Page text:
My school said they put in a request to “The Foundation” to help me buy a new phone, and they said I should hear whether or not they would be willing to help within a month, probably. I politely said that I would just buy my phone myself and they could let me know later if they were willing to help.

But then one of the teachers at my school said she knew a guy who had a phone I could use. She said it quietly, and it all sounded very mafia-like and dangerous.

And as it turned out, it really might have something to do with the mafia. Or maybe just theft? I honestly have no clue about the phone.

It was raining really hard, and Ida (the teacher) and I took a bus all the way into downtown Palembang, where we met her friend in an empty covered bus stop.

(Note: I had my bookbag with me, so I wore it on my front the whole way and wobbled around like an oompa loompa. I was constantly giving slitty-eyed stares to everyone who eyed it. My plan was to slash them with my keys and run like the wind if anyone tried to touch me.)

So we met Ida’s friend in the bus stop, where he presented me with a brand new phone like the one I’d had stolen, even sealed in the original box! I was impressed and grateful. I offered to pay him, but he refused and just asked that I return it to him before I leave in May. Then he lowered his voice and said not to mention where I’d gotten the phone to anyone.

No problem. I’ll just post the story on the internet. Oops.

Anyway, I said, “It’s not, like… stolen… is it?” They laughed.

After that, the man invited us to his home, which was just steps away from the bus stop, behind his family’s cell phone shop. Ahh, so I see. I think he took it from his family’s business, but I guess he’s allowed to, since he owns it.

I figured the least I could do was buy some minutes from them. His mom asked what kind of phone I used. “Uhhhh… Nokia. This one.” I held it up. She smiled and nodded. This one that is exactly like the one you sell in your store! I wanted to yell.

But I don’t get a lot of easy breaks here, so I was willing to take just this one. After all, I’m trying to survive two weeks on less than $100. It’s really not too hard except that I need to pay my utilities, so I’m just avoiding the bills until I hopefully get my new ATM card next week in the mail.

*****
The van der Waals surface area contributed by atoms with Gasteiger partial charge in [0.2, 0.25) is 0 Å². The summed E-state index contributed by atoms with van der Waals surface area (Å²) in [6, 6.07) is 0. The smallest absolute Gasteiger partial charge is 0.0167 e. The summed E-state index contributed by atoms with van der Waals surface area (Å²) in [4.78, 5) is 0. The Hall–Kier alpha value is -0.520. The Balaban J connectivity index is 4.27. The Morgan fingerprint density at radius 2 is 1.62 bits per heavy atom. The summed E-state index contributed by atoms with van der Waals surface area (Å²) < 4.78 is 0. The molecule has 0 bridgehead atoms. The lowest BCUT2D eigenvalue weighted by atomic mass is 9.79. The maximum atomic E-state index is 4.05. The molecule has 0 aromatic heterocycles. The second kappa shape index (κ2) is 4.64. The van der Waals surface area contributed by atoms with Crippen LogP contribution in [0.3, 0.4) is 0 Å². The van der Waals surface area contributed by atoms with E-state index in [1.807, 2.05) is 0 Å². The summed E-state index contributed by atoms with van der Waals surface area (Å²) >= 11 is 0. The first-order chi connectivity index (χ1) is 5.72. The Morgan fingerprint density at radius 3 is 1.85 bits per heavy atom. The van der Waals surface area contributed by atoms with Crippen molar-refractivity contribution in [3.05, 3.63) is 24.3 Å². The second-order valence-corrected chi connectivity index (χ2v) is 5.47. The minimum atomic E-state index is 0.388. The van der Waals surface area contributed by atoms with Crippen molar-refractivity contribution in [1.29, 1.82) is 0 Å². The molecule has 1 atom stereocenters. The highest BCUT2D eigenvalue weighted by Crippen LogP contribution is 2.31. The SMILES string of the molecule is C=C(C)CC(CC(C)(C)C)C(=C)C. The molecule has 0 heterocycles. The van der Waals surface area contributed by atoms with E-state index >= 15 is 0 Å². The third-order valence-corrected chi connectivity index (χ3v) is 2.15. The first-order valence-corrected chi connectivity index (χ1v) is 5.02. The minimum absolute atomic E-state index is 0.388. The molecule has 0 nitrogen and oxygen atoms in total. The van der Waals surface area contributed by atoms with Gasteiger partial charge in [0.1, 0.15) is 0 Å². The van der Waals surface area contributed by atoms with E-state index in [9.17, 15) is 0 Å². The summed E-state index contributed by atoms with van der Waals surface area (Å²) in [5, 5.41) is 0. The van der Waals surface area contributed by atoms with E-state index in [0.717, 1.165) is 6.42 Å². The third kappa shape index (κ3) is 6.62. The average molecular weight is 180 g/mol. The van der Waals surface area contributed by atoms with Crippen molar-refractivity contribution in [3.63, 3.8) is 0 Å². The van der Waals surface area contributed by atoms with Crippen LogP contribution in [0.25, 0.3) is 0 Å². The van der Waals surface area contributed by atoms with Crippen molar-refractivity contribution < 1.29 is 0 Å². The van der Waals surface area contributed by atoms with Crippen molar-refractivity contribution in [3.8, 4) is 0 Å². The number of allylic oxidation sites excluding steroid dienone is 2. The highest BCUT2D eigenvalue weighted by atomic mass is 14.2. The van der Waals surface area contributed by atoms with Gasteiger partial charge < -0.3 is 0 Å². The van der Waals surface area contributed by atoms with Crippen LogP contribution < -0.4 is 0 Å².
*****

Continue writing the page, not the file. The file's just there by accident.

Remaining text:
My GOD it is so hot in this house. I had my legs crossed but the one on top just kept getting too sweaty and sliding off. Writing by the light of my laptop… that has some sort of romantic-meets-modern feel to it, right?

Like I said, the power has been going out like crazy lately. I’m not sure why—it rains every day, but not any more than normal. It hasn’t been a lot hotter than normal lately, either.

Yesterday I got home from school and the power was out, so I opened the door and sat inside the house, reading a book and leaning against the side of the frame. I was startled, however, when a homeless woman just walked right into my house and started grabbing at the most recent box my mom sent me.

You know what was in that box? Diet Mountain Dew. And I think we’ve already covered how I feel about that.

I tried shooing the woman out, but she was persistant. Perhaps you’re like me before I came to Indonesia: when I thought of “homeless,” I thought of words like weak, desperate, and sad. Some of those are close, but homeless people in Palembang are pushy. She started grabbing my food and trying to fill her arms with as much as she could.

I thought about feeding her, but she’d come to my door once before, and my neighbor came over and steered her away, telling me never to feed her or talk to her. Great, now she was in my house.

So I just explained that my mom would be very sad if I gave away all the food she sent me, and I miss my mom very much so that box was very important to me. She was undeterred and tried just shoving her way in. Luckily, I was stronger, so I just sort of pushed her out the door and shut and locked it. Yikes. Never have guilt, fear, and frustration sat so close in my heart. She even left dirt marks where she touched my skin.

I had a second visitor that day, too. I was sitting at my desk when someone knocked at the door. It was pretty late, too, so I was surprised. I opened it to find a tiny, yet admittedly beautiful, Asian woman dressed in a bright yellow outfit. I literally had to look down to find her she was so small.

She smiled up at me. “I come for you.” Uhm, excuse me?

“Yes, I come for you.” Her nametag—I wouldn’t make this up—literally said HAPPY on it. No company, just Happy.

“I’m pretty sure you have the wrong house,” I said.

As it turned out, she was from the internet company, coming to check on a connection problem I’d called about weeks ago. Then I felt really guilty for thinking she was a hooker. Apparently all my internet equipment got struck by lightning, and they had to replace it. It gave me a good reason to avoid paying the bill until next week, though.

So one week after what might go down as one of the worst days of my life, I’m doing ok. I have a new phone. I’ve recovered most of my numbers. I have a new tv. My cards are on their way. I made spare house keys of my own and put a whole bunch of new locks on my door.

Maybe another week and I’ll be ready to stop sleeping with a knife next to my bed. Although if this heat continues and I can’t turn on a fan soon, I’m just going to be sleeping under my cold shower, knife or not.